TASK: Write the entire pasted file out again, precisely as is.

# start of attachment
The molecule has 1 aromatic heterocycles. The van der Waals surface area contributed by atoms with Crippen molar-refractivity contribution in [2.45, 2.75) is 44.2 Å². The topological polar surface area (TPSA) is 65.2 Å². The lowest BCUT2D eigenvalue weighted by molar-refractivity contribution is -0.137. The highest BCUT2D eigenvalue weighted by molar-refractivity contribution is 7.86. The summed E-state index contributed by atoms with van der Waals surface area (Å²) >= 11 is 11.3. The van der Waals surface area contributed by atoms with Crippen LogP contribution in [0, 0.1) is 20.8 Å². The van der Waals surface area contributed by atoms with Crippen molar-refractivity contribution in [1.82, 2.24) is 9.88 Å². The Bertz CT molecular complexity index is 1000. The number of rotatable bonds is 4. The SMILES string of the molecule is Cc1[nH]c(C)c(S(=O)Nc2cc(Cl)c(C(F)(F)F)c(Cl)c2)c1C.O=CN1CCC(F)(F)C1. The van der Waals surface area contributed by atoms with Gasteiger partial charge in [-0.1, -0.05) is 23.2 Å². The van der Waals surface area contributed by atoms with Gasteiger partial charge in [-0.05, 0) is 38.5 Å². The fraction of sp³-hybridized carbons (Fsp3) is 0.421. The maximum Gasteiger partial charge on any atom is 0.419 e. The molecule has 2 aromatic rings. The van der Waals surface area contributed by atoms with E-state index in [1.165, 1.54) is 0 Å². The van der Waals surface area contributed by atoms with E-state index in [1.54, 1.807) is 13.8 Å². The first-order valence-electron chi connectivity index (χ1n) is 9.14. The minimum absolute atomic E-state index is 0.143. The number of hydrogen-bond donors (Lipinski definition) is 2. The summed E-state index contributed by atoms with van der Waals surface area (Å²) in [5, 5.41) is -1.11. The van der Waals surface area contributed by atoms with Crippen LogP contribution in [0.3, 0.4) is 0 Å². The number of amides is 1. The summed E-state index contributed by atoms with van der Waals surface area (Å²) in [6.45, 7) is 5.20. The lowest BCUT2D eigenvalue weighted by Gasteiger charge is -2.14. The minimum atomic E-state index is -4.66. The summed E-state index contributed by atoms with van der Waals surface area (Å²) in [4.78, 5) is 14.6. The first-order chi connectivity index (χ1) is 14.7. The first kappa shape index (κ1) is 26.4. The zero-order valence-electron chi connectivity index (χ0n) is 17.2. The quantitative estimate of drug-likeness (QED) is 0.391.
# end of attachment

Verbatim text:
The molecule has 1 aromatic heterocycles. The van der Waals surface area contributed by atoms with Crippen molar-refractivity contribution in [2.45, 2.75) is 44.2 Å². The topological polar surface area (TPSA) is 65.2 Å². The lowest BCUT2D eigenvalue weighted by molar-refractivity contribution is -0.137. The highest BCUT2D eigenvalue weighted by molar-refractivity contribution is 7.86. The summed E-state index contributed by atoms with van der Waals surface area (Å²) >= 11 is 11.3. The van der Waals surface area contributed by atoms with Crippen LogP contribution in [0, 0.1) is 20.8 Å². The van der Waals surface area contributed by atoms with Crippen molar-refractivity contribution in [1.82, 2.24) is 9.88 Å². The Bertz CT molecular complexity index is 1000. The number of rotatable bonds is 4. The SMILES string of the molecule is Cc1[nH]c(C)c(S(=O)Nc2cc(Cl)c(C(F)(F)F)c(Cl)c2)c1C.O=CN1CCC(F)(F)C1. The van der Waals surface area contributed by atoms with Gasteiger partial charge in [-0.1, -0.05) is 23.2 Å². The van der Waals surface area contributed by atoms with Gasteiger partial charge in [-0.05, 0) is 38.5 Å². The fraction of sp³-hybridized carbons (Fsp3) is 0.421. The maximum Gasteiger partial charge on any atom is 0.419 e. The molecule has 2 aromatic rings. The van der Waals surface area contributed by atoms with E-state index in [1.165, 1.54) is 0 Å². The van der Waals surface area contributed by atoms with E-state index in [1.54, 1.807) is 13.8 Å². The first-order valence-electron chi connectivity index (χ1n) is 9.14. The minimum absolute atomic E-state index is 0.143. The number of hydrogen-bond donors (Lipinski definition) is 2. The summed E-state index contributed by atoms with van der Waals surface area (Å²) in [5, 5.41) is -1.11. The van der Waals surface area contributed by atoms with Crippen LogP contribution in [0.3, 0.4) is 0 Å². The number of amides is 1. The summed E-state index contributed by atoms with van der Waals surface area (Å²) in [6.45, 7) is 5.20. The lowest BCUT2D eigenvalue weighted by Gasteiger charge is -2.14. The minimum atomic E-state index is -4.66. The summed E-state index contributed by atoms with van der Waals surface area (Å²) in [4.78, 5) is 14.6. The first-order chi connectivity index (χ1) is 14.7. The first kappa shape index (κ1) is 26.4. The zero-order valence-electron chi connectivity index (χ0n) is 17.2. The quantitative estimate of drug-likeness (QED) is 0.391.